Here's a pretty good explainer of the House Republican plan f
or changing Obamacare
Short take: Rich get richer, poor get poorer. Some delays in killing the Medicaid expansion were written in to help Republican governors like Asa Hutchinson who had the good sense to take the money. If you believe poor people thrown into the health marketplace through Hutchinson's plan to reduce eligibility to those making 100 percent or less of the federal poverty will remain insured, give it another thought. Subsidies won't likely be so rich and they'll be meaningless to somebody making $12,000 a year. Pay insurance premiums or eat? You decide.
If all this comes to pass, the program will be strangled over time. Fewer people will have health coverage. More people will die. Rural hospitals will close.
Only in America 2017 does the majority party cheer fewer people with access to health care. But Republicans have been running on this for seven years and now they have the votes in Congress and a president to get it done. The only obstacle is that a significant number of truly blood-thirsty Republicans don't think the proposal released yesterday is mean enough.
Side note: Republican senators in several states that joined the Medicaid expansion
have raised an alarm.
And four key Republican senators, all from states that opted to expand Medicaid under the ACA, said they would oppose any new plan that would leave millions of Americans uninsured.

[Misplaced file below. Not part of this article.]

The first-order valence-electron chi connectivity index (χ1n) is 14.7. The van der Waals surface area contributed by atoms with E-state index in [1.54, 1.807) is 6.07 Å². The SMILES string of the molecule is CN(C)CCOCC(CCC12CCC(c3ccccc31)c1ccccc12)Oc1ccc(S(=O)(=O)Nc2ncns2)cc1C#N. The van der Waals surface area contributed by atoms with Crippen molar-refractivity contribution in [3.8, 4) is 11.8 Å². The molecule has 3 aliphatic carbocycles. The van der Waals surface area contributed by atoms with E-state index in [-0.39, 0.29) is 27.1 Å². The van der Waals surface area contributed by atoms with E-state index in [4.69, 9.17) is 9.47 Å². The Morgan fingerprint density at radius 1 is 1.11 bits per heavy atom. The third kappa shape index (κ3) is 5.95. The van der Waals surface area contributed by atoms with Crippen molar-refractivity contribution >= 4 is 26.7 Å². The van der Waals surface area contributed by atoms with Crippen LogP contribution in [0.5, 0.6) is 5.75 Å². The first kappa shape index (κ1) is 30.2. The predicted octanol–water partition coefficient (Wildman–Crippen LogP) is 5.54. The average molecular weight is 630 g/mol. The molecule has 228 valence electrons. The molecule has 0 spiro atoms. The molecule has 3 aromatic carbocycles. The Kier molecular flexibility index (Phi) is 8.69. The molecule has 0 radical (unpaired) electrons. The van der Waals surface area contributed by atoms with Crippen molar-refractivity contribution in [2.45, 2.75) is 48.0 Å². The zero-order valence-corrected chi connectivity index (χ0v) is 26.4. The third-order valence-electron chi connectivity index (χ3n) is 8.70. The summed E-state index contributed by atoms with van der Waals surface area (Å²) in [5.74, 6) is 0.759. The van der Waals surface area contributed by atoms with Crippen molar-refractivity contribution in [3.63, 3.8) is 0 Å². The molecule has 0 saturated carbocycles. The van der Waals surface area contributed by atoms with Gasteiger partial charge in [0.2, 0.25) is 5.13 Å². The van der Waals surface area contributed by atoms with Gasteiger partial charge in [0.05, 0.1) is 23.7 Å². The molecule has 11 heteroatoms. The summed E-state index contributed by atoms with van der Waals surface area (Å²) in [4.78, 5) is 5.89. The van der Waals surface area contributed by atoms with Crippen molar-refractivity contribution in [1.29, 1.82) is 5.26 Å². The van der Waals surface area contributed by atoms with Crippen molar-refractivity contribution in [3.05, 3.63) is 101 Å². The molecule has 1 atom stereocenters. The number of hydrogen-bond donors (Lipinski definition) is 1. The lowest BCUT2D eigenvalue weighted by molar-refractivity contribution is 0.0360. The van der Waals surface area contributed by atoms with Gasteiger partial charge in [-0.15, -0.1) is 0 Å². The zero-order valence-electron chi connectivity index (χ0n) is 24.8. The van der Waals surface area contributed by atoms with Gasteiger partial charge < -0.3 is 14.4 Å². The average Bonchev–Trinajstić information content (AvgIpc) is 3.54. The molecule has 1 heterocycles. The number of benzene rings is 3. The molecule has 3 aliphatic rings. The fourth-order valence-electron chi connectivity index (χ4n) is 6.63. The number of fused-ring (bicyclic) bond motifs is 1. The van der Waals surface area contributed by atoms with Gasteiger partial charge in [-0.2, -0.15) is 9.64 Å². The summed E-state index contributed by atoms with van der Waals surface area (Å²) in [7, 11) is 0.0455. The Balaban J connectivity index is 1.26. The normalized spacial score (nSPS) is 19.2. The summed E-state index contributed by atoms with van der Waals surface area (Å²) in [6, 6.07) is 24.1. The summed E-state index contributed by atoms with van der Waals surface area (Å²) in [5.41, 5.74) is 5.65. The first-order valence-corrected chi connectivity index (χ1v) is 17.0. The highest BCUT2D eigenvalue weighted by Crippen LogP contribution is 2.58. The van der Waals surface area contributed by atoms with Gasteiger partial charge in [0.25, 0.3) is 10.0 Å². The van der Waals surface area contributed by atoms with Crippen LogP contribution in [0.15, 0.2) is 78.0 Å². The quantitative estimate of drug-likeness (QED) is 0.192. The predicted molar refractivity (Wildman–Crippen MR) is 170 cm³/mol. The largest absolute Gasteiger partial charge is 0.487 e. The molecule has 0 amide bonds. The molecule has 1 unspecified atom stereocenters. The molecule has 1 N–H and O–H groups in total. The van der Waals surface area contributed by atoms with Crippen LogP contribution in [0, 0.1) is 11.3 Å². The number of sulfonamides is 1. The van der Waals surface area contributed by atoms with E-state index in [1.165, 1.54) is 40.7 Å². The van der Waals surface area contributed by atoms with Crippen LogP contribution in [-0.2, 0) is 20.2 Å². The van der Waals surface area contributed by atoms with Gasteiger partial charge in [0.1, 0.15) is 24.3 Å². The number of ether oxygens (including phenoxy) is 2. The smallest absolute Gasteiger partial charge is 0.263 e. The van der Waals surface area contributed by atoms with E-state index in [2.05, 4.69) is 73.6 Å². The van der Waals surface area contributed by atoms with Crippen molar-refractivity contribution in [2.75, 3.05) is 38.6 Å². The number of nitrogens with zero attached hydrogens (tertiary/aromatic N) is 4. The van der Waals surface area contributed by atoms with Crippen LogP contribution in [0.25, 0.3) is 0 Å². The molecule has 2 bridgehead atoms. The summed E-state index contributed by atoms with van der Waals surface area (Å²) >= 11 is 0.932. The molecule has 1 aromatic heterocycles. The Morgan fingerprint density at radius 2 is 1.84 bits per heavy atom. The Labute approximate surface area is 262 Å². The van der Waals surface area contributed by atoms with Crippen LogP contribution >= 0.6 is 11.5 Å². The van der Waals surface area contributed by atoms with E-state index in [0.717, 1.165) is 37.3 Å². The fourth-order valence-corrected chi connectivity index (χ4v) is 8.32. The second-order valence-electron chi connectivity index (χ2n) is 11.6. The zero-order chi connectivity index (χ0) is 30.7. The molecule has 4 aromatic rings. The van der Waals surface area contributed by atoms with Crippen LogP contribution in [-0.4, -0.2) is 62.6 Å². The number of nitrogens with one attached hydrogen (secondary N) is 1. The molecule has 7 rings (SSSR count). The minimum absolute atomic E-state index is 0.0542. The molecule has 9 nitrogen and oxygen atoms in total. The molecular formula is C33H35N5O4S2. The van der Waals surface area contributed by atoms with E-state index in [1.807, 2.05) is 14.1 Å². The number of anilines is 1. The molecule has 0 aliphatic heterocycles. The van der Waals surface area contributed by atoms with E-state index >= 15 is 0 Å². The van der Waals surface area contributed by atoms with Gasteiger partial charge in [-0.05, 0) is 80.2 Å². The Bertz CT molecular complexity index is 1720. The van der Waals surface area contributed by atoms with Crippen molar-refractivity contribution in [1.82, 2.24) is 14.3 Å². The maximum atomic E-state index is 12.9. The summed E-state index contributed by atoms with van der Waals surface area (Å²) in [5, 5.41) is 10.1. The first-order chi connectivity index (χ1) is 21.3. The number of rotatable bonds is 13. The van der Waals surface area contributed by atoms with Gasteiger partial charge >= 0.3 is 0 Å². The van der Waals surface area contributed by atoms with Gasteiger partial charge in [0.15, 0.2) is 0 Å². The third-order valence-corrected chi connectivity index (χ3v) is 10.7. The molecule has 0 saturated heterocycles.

Sens. John Boozman and Tom Cotton?
“We will not support a plan that does not include stability for Medicaid expansion populations or flexibility for states,” Sens. Rob Portman (Ohio), Shelley Moore Capito (W.Va.), Cory Gardner (Colo.) and Lisa Murkowski (Alaska) wrote in a letter to Senate Majority Leader Mitch McConnell (R-Ky.).
Where are you?
Gov. Hutchinson yesterday tried to insist that his plan for reducing those eligible for Medicaid by 60,000 was no problem because those people could just shift to the subsidized marketplace. I haven't yet seen an assurance those people will be able to afford coverage there and when the insurance mandate is over, the stability of the insurance market (with fewer enrollees and continuation of expensive coverage of pre-existing conditions) is a question mark at least.
PS: No, this is not what Trump promised